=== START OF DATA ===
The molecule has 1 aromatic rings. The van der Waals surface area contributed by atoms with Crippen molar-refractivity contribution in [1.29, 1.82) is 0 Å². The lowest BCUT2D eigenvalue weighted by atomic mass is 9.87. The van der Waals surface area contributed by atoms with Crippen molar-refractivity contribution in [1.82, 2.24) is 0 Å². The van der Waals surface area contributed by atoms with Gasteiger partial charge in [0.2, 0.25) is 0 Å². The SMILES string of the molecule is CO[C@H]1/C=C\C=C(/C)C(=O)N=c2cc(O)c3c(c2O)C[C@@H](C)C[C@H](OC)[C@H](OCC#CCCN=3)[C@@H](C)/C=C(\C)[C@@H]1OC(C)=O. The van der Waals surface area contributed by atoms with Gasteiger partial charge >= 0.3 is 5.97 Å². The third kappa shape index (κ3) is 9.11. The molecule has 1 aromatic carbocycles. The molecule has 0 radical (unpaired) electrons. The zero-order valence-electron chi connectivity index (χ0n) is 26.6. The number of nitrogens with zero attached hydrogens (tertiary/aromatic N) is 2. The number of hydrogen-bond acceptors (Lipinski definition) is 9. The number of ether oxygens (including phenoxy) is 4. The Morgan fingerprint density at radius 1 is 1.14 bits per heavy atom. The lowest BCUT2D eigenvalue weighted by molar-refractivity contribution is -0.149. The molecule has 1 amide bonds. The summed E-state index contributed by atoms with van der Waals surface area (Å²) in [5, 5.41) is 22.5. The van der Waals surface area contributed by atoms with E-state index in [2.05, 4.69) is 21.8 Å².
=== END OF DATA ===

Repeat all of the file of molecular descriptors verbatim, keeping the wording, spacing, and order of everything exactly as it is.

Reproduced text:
The molecule has 1 aromatic rings. The van der Waals surface area contributed by atoms with Crippen molar-refractivity contribution in [1.29, 1.82) is 0 Å². The lowest BCUT2D eigenvalue weighted by atomic mass is 9.87. The van der Waals surface area contributed by atoms with Crippen molar-refractivity contribution in [1.82, 2.24) is 0 Å². The van der Waals surface area contributed by atoms with Gasteiger partial charge in [0.2, 0.25) is 0 Å². The SMILES string of the molecule is CO[C@H]1/C=C\C=C(/C)C(=O)N=c2cc(O)c3c(c2O)C[C@@H](C)C[C@H](OC)[C@H](OCC#CCCN=3)[C@@H](C)/C=C(\C)[C@@H]1OC(C)=O. The van der Waals surface area contributed by atoms with Gasteiger partial charge >= 0.3 is 5.97 Å². The third kappa shape index (κ3) is 9.11. The molecule has 1 aromatic carbocycles. The molecule has 0 radical (unpaired) electrons. The zero-order valence-electron chi connectivity index (χ0n) is 26.6. The number of nitrogens with zero attached hydrogens (tertiary/aromatic N) is 2. The number of hydrogen-bond acceptors (Lipinski definition) is 9. The number of ether oxygens (including phenoxy) is 4. The Morgan fingerprint density at radius 1 is 1.14 bits per heavy atom. The lowest BCUT2D eigenvalue weighted by molar-refractivity contribution is -0.149. The molecule has 1 amide bonds. The summed E-state index contributed by atoms with van der Waals surface area (Å²) in [5, 5.41) is 22.5. The van der Waals surface area contributed by atoms with E-state index in [2.05, 4.69) is 21.8 Å².